I'v written the program below,
but I'v been told its too "intense"
Any ideas on how I can get the same results but with a simpler program?

#define MAX_SIZE 10000



char buf[MAX_SIZE], name[1000];



int min(int a, int b) {

	return a<b?a:b;

}



int main(int argc, char** argv) {



	FILE *out, *in;

	int size, i, cnt, temp;



	if(argc == 3 && strcmp(argv[1], "-e") == 0) {

		in = fopen(argv[argc-1], "rb");

		while(1) {

			if(fgets(buf, MAX_SIZE, in) == NULL)

				break;

			printf("%s\n", buf);

			fflush(stdout);

			sscanf(buf, " %d$%s", &size, name);

			//temp = strlen(name);

			//name[temp] = '_';

			//name[temp+1] = 0;

			printf("%s %d\n", name, size);

			fflush(stdout);

			out = fopen(name, "wb");

			while(size > 0) {

				cnt = fread(buf, 1, min(MAX_SIZE, size), in);

				fwrite(buf, 1, cnt, out);

				size -= cnt;

			}

			fflush(out);

			fclose(out);

		}



	}else if(argc > 3 && strcmp(argv[1], "-c") == 0){



		out = fopen(argv[argc-1], "wb");

		for(i=2; i<argc-1; i++) {

			in = fopen(argv[i], "rb");

			fseek(in, 0, SEEK_END);

			size = ftell(in);

			fprintf(out, "%d$%s\n", size, argv[i]);

			fseek(in, 0, SEEK_SET);

			while((cnt = fread(buf, 1, MAX_SIZE, in)) != 0)

				fwrite(buf, 1, cnt, out);

			fclose(in);

		}

		fclose(out);

	}



	return 0;

}

Well, could you post what is your requirement? and what was told to be "intense" in your code?

The program reads x amount of files to an archive.
Then extracts the files.

-c to indicate that you want to archive files, then specify the names of the files, finally indicate the name of the archive file.
-e to indicate that you want to extract files then specify the name of the archive file to be extracted.

Example (assuming the executable is called "archive"):
archive -c file1.txt file2.txt file3.txt my_archive

archive -e my_archive

Then your code is presently minimal. Any simplification (without altering behavior) would be too minor to justify the claim of "too intense". Can you be more specific about what "too intense" means?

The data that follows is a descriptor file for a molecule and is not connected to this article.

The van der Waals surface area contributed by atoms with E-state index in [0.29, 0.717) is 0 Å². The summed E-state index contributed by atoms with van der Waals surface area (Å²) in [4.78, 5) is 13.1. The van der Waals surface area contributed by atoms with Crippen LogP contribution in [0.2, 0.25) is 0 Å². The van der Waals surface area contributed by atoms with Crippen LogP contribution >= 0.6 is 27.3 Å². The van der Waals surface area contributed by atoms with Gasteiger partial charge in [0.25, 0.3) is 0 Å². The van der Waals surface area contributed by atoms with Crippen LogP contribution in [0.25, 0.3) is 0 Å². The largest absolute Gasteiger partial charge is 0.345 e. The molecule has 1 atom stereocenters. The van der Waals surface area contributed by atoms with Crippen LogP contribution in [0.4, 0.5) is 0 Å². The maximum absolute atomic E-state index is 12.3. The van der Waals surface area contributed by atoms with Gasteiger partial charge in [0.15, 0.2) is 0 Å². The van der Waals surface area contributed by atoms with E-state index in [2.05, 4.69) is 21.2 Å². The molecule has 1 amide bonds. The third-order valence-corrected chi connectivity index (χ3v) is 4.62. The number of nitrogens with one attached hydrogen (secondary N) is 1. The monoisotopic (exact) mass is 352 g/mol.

I'm not quite sure what they meant by it either.

Another issue I have with the code, I can't seem to get rid of the buffer size on the output, once the files have been extracted using -e

You could include <stdlib.h> and then malloc the memory for buff[]. When you no longer needed it, you could then free(buff).

That would save a lot of the static memory space, which is much more scarce than heap memory, (where malloc() gets it's memory for you).

From the help file of Turbo C:

malloc Allocates memory.

Syntax:
void *malloc(size_t size);

Prototype in:
alloc.h stdlib.h

Remarks:
malloc allocates a block of size bytes from
the memory heap. It allows a program to
allocate memory explicitly as it's needed, and
in the exact amounts needed.

The heap is used for dynamic allocation of
variable-sized blocks of memory. Many data
structures, such as trees and lists, naturally
employ heap memory allocation.

<DOS data deleted>

Return Value:
On success, malloc returns a pointer to the
newly allocated block of memory.

If not enough space exists for the new block,
it returns null. The contents of the block are
left unchanged.

If the argument size == 0, malloc returns
null.

Portability:
malloc is available on UNIX systems and is
defined in ANSI C.

See Also:
realloc
calloc free

Example:

#include <stdio.h>
#include <string.h>
#include <stdlib.h>

 int main(void)
 {
    char *str;

    /* allocate memory for string */
    if ((str = malloc(10)) == NULL)
    {
       printf("Not enough memory to allocate buffer\n");
       exit(1);  /* terminate program if out of memory */
    }

    /* copy "Hello" into string */
    strcpy(str, "Hello");

    /* display string */
    printf("String is %s\n", str);

    /* free memory */
    free(str);

    return 0;
 }

I'm not sure that using malloc() will make your program "less intense". It will use less stack space, which is in limited supply, however.

Talk to your advisor or teacher and have him/her explain what they mean by "too intense", in more detailed. Read between the lines also, and see what it is that they really want here - because it may not be malloc(), at all.

Thanks for your help.

I have been able to create the same kind of program, but it uses switchs and while if statements instead of a buffer.
BUT I can't seem to get it to save multiple files.

I don't know how archive logic works, but I would read up on the matter, and be sure I understood it (and could do a simple 2 or 3 file archive on paper), before trying to program it.

I can't solve a problem with a program, unless I really understand the problem, and know the way to solve it. The program can give you the answer, but it can't give you the right algorithm to get to the answer.

There is at least one open source compression program you can google up, but I don't know how much good it will do, without the info on the algorithm it uses.

This article has been dead for over six months. Start a new discussion instead.